Healthy Foods to Protect Eye Health
Eating right can keep our eyes healthy and lower the risk of eye disease. There are some foods that are particularly important for maintaining eye health. These are the foods that are rich in lutein, zeaxanthin, vitamin C, vitamin E, vitamin A, zinc, omega-3 fatty acids and fiber.
Kale: Like other leafy dark green vegetables, Kale is rich in lutein and zeaxanthin. These nutrients are concentrated in the retina and lens, playing an important role lowering risk of AMD and cataracts, and providing protection against retinal damage.
- Protection: Lutein and Zeaxanthin protects our retina from free radicals produced by blue light. Exposure to excess blue light can be harmful to the eyes and can lead to the development of AMD. Blue light can be emitted from cell phones, laptops, tablets, fluorescent light bulbs, etc.
- AMD: Studies suggest that supplementing with lutein and zeaxanthin can increase pigmentation in the macula. This increase in macula pigmentation decreases the risk of age-related macular degeneration (AMD).
- Cataract Development: Research also suggest that increasing lutein and zeaxanthin consumption can lower the risk of cataract development, a condition that causes the lens to become opaque, obstructing light from entering the eye to reach the retina.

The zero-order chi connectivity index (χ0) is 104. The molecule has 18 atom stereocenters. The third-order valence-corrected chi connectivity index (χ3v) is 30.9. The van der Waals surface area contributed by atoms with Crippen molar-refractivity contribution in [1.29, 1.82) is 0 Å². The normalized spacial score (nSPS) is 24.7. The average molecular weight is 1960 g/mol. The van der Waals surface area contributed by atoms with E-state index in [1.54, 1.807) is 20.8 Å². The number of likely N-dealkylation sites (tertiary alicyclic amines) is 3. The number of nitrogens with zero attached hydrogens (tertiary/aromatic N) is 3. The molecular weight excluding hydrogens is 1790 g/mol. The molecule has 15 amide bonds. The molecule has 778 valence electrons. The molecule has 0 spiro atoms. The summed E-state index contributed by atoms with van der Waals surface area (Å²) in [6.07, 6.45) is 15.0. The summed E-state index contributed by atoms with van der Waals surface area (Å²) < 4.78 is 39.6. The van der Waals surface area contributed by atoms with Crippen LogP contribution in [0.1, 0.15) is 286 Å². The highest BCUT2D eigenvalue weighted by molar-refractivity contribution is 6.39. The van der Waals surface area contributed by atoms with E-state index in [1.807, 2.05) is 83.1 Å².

- Healthy Vision: Lutein and zeaxanthin consumption can also improve visual performance and decrease light sensitivity.
Other sources of lutein and zeaxanthin include spinach, collards, turnip greens, lettuce, broccoli and whole eggs.
Oranges: This fruit contains vitamin C (ascorbic acid), which is an essential nutrient that our body cannot produce. This vitamin is also an antioxidant, and lowers the risk of cataract development and age-related macular degeneration. Other foods rich in vitamin C include peaches, strawberries, grapefruit, lemons, tomatoes and red bell peppers.
Carrots: This root vegetable is rich in beta-carotene and gets converted to vitamin A in our body. Vitamin A can help lower the risk of night blindness, a condition making it difficult to see clearly in dim light. This condition can occur due to a number of reasons but the most common reason is due to the deficiency of vitamin A. Other sources of beta-carotene include apricots, sweet potatoes, yam, cantaloupe, and pumpkin.
Almonds: Nuts are rich in vitamin E and can help slow the progression of cataracts and AMD . Other foods rich in vitamin E include almonds, sunflower seeds, hazelnuts and avocados.
Salmon: This fish is a great source of omega-3 fatty acids – EPA and DHA. Consuming salmon can help support healthy vision and vision development, improve dry eye and lower the risk of age-related diseases. Other potent omega-3 sources include tuna, sardines, walnuts and flaxseeds.
Legumes: Beans and lentils are rich in the mineral zinc.
- Zinc brings vitamin A from the liver to the retina to produce melanin, a pigment that is responsible for the color of our eyes and protects our eye from bright light or sunrays.
- Studies also show that zinc slows the progression of age-related macular degeneration, cataract development and vision loss.
Other foods include oysters, lean red meat, seafood, poultry and pumpkin seeds.
Whole Grains: Consuming high fiber whole grains can help maintain a low glycemic index (GI), which may help lower the risk of AMD. Whole grains can reduce the likelihood of spike in blood sugar and can prevent retinal damage over time. Foods high in fiber include quinoa, brown rice, whole-wheat breads and pasta, whole oats.